More than 27 million gallons of highly radioactive waste are stored at the federal Savannah River Plant in South Carolina in "obsolete and dangerous" tanks that are vulnerable to explosions and earthquakes, an environmental research group said yesterday.
The Environmental Policy Institute, releasing the results of a five-year study of the Energy Department bomb-production facility, warned that a major accident or natural calamity there would release enough radioactivity to kill thousands of people and permanently contaminate thousands of acres.
The report said the consequences could be as severe as those experienced 30 years ago in the Soviet Union when hundreds of square miles in the Ural Mountains were turned into a radioactive wasteland by what some scientists believe was an explosion of chemical and nuclear wastes.
"A potential for similar explosive accidents or loss of containment from earthquakes also exists at the Savannah River Plant site," the report said.
A DOE spokesman said the report revealed "no evidence of unsafe practices or procedures in the way waste is managed at Savannah River."
"The waste is now being stored in a safe and environmentally responsible way," spokesman Dave Devan said.
The Savannah River Plant, near Aiken, S.C., has produced weapons-grade plutonium since the early 1950s, storing its high-level nuclear waste in 51 underground tanks. According to institute researchers, the accumulated waste contains more than 800 million curies of radioactivity, or more than three-quarters of the radioactivity of all high-level U.S. military waste.
The report contends that hydrogen gas can build to explosive levels within the tanks, posing the threat of a blast "severe enough to destroy the tank and send millions of curies of radioactive waste spewing into the air and onto the land."
A 1978 safety analysis prepared by Du Pont which operates the plant, said that such an accident was possible but was not likely to happen more than once every 25,000 years.
Documents obtained by the institute indicate that a hydrogen blast took place 20 years ago in one of the plant's tanks after the gas built up to only 15 percent of the amount thought to be required for an explosion. The incident was not mentioned in Du Pont's 1978 safety analysis, and Devan said plant officials deny that such an accident occurred.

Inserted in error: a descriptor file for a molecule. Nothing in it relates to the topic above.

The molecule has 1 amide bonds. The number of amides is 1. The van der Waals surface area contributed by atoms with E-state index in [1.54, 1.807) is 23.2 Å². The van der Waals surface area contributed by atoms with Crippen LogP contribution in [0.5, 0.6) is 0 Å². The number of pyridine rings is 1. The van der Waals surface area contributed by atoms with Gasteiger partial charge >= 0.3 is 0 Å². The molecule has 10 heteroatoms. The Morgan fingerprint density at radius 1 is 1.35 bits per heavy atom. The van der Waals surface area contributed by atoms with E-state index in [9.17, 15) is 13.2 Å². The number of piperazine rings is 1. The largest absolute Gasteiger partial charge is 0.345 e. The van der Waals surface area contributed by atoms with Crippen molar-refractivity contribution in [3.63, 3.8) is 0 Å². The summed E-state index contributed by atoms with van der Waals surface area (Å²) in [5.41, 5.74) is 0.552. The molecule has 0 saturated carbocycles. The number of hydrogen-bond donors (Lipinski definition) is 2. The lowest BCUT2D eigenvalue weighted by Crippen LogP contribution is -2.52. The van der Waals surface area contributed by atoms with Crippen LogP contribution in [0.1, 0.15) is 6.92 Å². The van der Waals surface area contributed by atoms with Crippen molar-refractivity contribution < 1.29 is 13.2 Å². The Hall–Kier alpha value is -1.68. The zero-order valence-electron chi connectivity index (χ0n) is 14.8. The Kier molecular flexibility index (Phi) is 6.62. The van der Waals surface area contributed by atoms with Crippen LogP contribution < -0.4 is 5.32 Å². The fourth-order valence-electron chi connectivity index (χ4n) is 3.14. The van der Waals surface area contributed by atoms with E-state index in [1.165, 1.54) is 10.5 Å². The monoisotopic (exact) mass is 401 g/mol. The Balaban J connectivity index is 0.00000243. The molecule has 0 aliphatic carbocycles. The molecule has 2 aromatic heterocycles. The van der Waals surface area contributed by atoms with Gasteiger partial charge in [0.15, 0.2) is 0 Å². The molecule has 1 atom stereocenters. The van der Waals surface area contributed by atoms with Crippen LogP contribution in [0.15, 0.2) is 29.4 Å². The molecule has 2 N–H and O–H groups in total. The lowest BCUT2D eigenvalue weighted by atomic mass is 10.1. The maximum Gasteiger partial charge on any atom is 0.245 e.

Researchers "misinterpreted the data," he said.
The report also questioned the ability of the tanks to withstand a severe earthquake. The U.S. Geological Survey has assessed the area as a "level 3" earthquake zone, meaning that major damage could be expected in the event of a quake.
"I think it is a matter of speculation whether the tanks could withstand even the moderate earthquake for which they were designed," said Arjun Makhijani, one of the report's authors. He cited documents indicating that some of the tanks have corroded or developed cracks and brittle areas.
Robert Alvarez, another author, said that leaks, spills and mishandling of high- and low-level nuclear wastes at the plant had already heavily contaminated the 300-square-mile reservation and underground water supplies.
In 1983 the Environmental Protection Agency warned that contamination at Savannah River posed an "imminent threat" to the Tuscaloosa aquifer, which underlies the plant and supplies drinking water to the south-central Atlantic Coast.
The plant "has been used more or less as a giant sponge," Alvarez said.